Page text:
Public Health Madison & Dane County representative Doug Voegeli gave an update last week on the vaccine rollout taking place throughout the county, acknowledging that the process has been more gradual than his agency originally anticipated.

“To be quite honest, it’s painstakingly slow. And I say that because of the supply issues that we’re having in the system,” said Voegeli, pandemic operations section chief at PHMDC. “We just don’t get enough vaccine doses to be able to handle all the people that are signing up.”

Voegeli spoke at the Greater Madison Chamber of Commerce’s most recent Lunch(UP)date, a program in which president Zach Brandon interviews local leaders about their ongoing efforts.

The Jan. 21 discussion focused on rollout of the COVID-19 vaccine in Dane County.

Voegeli reported that 41,000 doses of the Pfizer vaccine had been administered as of that afternoon. He noted that the vaccine was a two-dose series, and that the number of doses administered should not be construed as the number of residents that are fully vaccinated.

Voegeli said the biggest challenge in rolling out the vaccine so far has been a lack of supply. The public-health official added Dane County was not the only county facing that challenge.

“The whole state of Wisconsin is behind,” Voegeli said. “I don’t know if that’s just the doses that are being allocated to the state, and it’s not near enough, or if it is issues with the supply chain. But I guess I would’ve hoped that we were further along.”

Wisconsin DHS recently developed a system for determining how the vaccine would be distributed.

In it, the department has identified populations eligible for a vaccine in the first two phases of distribution. Currently eligible populations – those in Phase 1A – include frontline healthcare workers, residents in nursing and long-term care facilities, and police and fire personnel.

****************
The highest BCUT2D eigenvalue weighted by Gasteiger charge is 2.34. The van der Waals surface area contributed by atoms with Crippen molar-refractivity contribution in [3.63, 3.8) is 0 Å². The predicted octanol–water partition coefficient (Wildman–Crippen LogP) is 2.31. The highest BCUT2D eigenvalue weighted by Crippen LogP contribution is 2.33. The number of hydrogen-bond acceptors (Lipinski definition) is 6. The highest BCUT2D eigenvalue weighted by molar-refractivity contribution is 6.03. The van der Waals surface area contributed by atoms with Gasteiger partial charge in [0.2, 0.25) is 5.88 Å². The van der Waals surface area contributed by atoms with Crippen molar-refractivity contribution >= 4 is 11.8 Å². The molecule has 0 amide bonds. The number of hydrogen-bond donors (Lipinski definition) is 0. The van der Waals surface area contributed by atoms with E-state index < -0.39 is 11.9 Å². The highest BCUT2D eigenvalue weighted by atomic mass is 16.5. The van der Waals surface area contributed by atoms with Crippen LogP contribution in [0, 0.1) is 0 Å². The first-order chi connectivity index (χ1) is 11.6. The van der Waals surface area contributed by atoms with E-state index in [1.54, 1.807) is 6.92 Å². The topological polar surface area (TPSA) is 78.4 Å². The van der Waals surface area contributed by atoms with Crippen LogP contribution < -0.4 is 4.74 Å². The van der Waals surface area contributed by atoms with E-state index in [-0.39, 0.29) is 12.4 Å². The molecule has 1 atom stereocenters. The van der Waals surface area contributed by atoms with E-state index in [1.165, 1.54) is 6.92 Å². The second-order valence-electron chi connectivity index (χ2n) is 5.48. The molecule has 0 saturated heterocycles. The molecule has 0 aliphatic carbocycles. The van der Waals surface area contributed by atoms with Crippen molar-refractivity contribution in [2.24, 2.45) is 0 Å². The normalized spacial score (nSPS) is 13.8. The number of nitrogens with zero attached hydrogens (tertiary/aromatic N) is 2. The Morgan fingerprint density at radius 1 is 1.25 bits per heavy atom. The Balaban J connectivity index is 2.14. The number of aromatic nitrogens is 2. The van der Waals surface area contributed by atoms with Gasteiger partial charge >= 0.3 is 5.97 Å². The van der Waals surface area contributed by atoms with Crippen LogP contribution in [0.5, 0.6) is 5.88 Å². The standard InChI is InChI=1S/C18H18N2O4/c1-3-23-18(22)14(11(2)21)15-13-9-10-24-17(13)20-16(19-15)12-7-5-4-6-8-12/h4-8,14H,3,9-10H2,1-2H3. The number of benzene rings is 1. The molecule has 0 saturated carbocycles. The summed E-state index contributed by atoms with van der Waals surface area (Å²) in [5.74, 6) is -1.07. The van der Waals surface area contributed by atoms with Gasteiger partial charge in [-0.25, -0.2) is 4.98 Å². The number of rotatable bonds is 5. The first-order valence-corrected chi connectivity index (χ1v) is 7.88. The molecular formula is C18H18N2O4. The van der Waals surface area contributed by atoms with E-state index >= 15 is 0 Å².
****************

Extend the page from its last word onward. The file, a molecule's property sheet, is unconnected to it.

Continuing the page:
PHMDC previously estimated that 40,000 residents fell within a Phase 1A priority population, meaning all members of the first tier should have received their initial dose by this point.

Vaccine recipients have been asked to wait 21 days before going in for their second dose.

DHS announced that adults 65 and older would be eligible for their initial dose of the vaccine starting Jan. 25. Voegeli noted that there was a difference between eligibility and availability, however.

“We don’t have the accompanying supply to meet that demand,” Voegeli said. “So while we have more people that are eligible, we’re still dependent on that vaccine supply that’s coming in. And until that supply increases…that just adds more people into the whole mix.”

The public-health official said improvements to the supply chain are expected in the near future, due to a new White House administration taking office on Jan. 20.

“What we’ve heard since then is that our supply will remain stable for the next for weeks and, after that, hopefully it will increase significantly,” Voegeli said. “I’m very cautiously optimistic that things are going to look a lot different in 3-4 months and that we will start to open up again.”

Information regarding vaccine eligibility can be found at

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